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Note: This question is not about the assertion from the Matrix that There is no spoon.

There are tablespoons and teaspoons which are two different things. However is there a plain spoon or does this just refer to any sized spoon?

closed as unclear what you're asking by RegDwigнt Jul 17 '14 at 9:32

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    This is no different, really, than table knives, pocket knives, carving knives, and filleting knives, all of which are subtypes of knives. I'm not sure what you're asking exactly; do you mean whether spoon in itself is a specific size and type of spoon, or whether it is just a generic term that covers all kinds of spoons? If that is the intended question, the answer is the latter: spoon in itself can refer to any type and size of spoon the context makes plausible. – Janus Bahs Jacquet Jul 17 '14 at 8:06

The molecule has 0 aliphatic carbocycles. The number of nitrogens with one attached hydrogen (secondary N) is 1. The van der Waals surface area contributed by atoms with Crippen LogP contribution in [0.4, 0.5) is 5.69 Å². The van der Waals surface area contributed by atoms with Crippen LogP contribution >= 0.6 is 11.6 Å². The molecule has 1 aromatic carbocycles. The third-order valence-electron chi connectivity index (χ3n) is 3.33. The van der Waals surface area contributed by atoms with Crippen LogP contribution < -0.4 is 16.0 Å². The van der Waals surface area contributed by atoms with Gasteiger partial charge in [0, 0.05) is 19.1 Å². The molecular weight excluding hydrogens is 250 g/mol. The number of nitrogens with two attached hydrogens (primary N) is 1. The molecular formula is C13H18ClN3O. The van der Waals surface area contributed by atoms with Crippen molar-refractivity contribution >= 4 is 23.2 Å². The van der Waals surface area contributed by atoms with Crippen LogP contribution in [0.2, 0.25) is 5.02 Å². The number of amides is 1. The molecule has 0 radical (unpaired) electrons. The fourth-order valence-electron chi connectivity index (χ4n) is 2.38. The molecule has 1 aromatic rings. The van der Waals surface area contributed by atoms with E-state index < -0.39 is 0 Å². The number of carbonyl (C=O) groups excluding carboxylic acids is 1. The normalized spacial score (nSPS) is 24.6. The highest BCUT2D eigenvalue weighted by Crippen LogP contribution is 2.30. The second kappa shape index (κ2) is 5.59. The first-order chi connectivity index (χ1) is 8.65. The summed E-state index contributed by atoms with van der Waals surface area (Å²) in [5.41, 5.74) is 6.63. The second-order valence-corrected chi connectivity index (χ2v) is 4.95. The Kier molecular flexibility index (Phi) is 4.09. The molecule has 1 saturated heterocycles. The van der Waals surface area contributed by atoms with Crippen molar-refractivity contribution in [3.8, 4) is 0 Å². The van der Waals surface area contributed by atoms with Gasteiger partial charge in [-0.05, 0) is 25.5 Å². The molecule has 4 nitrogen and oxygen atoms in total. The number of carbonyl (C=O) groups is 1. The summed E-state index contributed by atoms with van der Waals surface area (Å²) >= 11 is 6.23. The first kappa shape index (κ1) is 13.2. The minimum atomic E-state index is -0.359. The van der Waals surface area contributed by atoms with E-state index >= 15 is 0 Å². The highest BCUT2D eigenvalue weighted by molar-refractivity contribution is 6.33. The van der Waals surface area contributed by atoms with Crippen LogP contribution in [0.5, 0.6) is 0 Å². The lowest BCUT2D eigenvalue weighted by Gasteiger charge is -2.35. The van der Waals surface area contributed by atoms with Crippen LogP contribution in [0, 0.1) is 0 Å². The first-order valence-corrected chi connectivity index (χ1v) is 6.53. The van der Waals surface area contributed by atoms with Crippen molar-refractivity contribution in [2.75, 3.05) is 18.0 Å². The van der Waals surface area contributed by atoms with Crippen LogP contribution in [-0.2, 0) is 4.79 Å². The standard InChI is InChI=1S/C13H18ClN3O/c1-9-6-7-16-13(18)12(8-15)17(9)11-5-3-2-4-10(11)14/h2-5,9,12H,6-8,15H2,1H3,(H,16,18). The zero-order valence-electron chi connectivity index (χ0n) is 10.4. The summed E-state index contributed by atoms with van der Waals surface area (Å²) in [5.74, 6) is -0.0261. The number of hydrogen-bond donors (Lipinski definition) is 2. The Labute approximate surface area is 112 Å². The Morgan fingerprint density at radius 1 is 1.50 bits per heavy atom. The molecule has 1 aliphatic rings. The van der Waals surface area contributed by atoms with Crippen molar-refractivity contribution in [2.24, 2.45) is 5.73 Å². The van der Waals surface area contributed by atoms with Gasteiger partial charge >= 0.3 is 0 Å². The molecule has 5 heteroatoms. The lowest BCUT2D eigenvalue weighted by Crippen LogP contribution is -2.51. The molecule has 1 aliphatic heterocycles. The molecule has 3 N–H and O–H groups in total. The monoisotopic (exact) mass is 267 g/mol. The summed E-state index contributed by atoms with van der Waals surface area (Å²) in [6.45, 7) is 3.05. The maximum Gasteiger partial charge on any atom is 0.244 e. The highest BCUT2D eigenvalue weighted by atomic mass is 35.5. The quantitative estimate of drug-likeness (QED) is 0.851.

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Spoon: is the generic term from which others, like teaspoon, are derived.

  • A utensil consisting of a small, shallow bowl on a handle, used in preparing, serving, or eating food.

Ngram shows usage of spoon vs teaspoon and tablespoon.

Spoon Ngram

And according to Etymonline.com its origin dates back to the 14th century.

As the word for a type of eating utensil, c.1300 in English (in Old English such a thing might be a metesticca), in this sense supposed to be from Old Norse sponn, which meant "spoon" as well as "chip, tile."

  • The "eating utensil" sense is specific to Middle English and Scandinavian, though Middle Low German spon also meant "wooden spatula." To be born with a silver spoon in one's mouth is from at least 1719 (Goldsmith, 1765, has: "one man is born with a silver spoon in his mouth, and another with a wooden ladle").
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Teaspoon and tablespoon are not just particular types of spoons but also, in the context of cooking, refer to certain volumes of ingredient. (Approximately 5mL and 15mL-20mL respectively, depending on your country). There is no spoon in this sense.

Though people can refer to a spoonful this is not a particular amount and would depend on the context as to how much it represents.

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